Fasting has been practiced for centuries to heal a sick body, promote longevity, and rest, balance, and conserve energy at critical times. Today, the practice of fasting—intermittent fasting (IF), in particular—is being used for the same purposes, but also for:

  • improved fat burning and weight loss
  • breaking unhealthy eating habits
  • boosting cognitive function
  • lowering blood pressure, cholesterol, and blood sugars
  • improving overall cellular and metabolic health
  • reducing the risk of cancer
  • optimizing hormone levels
  • improving body composition—body mass index (BMI)
  • reducing the risk of diabetes, heart disease, Alzheimer’s, and other lifestyle diseases
  • increasing activation of stem cells—the body’s master cells from which all other cells with specialized functions are generated

Fasting is not a diet; it’s a pattern of eating. The most popular IF protocol today is known as “16:8 Intermittent Fasting.” The ratio refers to how you divide your day between fasting and eating. In this case, reserve 16 hours for fasting and 8 hours for food intake. You can schedule your 8-hour eating window any time of the day, depending on your body’s needs and schedule. But the idea is to eat when you are most active. Some of the more common time frames begin anywhere from 9 am to noon and end from 5 pm to 8 pm; for example, if you have your first meal at 10 am, you will finish eating for the day by 6 pm.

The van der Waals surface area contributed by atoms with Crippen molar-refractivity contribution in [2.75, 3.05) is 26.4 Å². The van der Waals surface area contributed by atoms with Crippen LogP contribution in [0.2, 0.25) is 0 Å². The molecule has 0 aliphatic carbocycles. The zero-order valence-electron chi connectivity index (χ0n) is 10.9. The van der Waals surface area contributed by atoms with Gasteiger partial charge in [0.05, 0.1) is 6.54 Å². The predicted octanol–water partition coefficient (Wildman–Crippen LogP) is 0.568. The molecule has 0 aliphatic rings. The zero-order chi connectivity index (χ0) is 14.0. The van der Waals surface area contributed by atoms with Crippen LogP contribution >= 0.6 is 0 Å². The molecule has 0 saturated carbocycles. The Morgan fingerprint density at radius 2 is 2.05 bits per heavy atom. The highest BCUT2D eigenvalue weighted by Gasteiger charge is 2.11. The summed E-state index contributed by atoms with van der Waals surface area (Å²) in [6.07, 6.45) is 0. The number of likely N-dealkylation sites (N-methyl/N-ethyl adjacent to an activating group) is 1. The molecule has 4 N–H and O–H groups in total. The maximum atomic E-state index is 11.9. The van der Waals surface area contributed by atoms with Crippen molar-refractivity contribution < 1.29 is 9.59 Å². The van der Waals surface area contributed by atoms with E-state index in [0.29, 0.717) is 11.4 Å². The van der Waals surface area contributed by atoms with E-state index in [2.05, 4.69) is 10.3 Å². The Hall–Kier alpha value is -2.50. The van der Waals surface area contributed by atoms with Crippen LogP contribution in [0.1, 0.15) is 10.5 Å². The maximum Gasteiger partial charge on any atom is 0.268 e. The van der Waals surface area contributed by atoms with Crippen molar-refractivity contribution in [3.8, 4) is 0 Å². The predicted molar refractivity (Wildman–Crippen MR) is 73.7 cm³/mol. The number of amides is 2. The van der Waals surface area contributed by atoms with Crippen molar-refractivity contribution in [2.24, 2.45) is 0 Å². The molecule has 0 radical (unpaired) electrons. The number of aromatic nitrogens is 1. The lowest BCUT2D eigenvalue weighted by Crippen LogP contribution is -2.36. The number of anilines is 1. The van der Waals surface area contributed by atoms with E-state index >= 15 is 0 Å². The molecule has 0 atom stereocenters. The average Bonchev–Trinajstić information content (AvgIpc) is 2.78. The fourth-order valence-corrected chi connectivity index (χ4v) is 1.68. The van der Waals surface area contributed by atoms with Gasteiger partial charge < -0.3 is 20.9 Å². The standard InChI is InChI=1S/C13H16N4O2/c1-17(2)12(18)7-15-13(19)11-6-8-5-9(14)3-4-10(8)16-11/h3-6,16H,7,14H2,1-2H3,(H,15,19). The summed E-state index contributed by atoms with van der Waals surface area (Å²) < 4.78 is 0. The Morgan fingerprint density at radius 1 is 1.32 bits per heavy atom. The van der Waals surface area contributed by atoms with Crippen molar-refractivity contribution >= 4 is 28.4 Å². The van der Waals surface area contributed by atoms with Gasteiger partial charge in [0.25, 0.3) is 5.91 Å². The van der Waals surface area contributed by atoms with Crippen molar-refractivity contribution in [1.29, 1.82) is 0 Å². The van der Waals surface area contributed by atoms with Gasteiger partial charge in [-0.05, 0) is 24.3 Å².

Most people focus on two big meals within this time frame with healthy snacks in between; you can also have three smaller meals. The key is to consume as many fruits, vegetables, beans, and greens as possible along with whole grains, nuts, seeds, and only small quantities of high-quality animal protein if you are not vegan.

The potential downsides of fasting…

Restricting your intake to just eight hours per day can cause some people to eat more than usual during eating periods in an attempt to make up for hours spent fasting. This is an unhealthy practice that can lead to weight gain, digestive problems, and the development of unhealthy eating habits. Make a point to plan healthy balanced meals and snacks so that you avoid binging on highly processed junk foods.

Also, drinking calorie-free beverages like water and unsweetened tea and coffee can help control your appetite while keeping you hydrated. Other than this, remember to exercise before your first meal or during your eating period, as exercise increases appetite. 16:8 fasting doesn’t have to happen every day for you to realize improvements in health; you can practice it every other day, or two to three days a week. The important thing is to give it a try, especially if you have been diagnosed with a health condition or are showing trends toward one.

Photo by RODOLFO BARRETO on Unsplash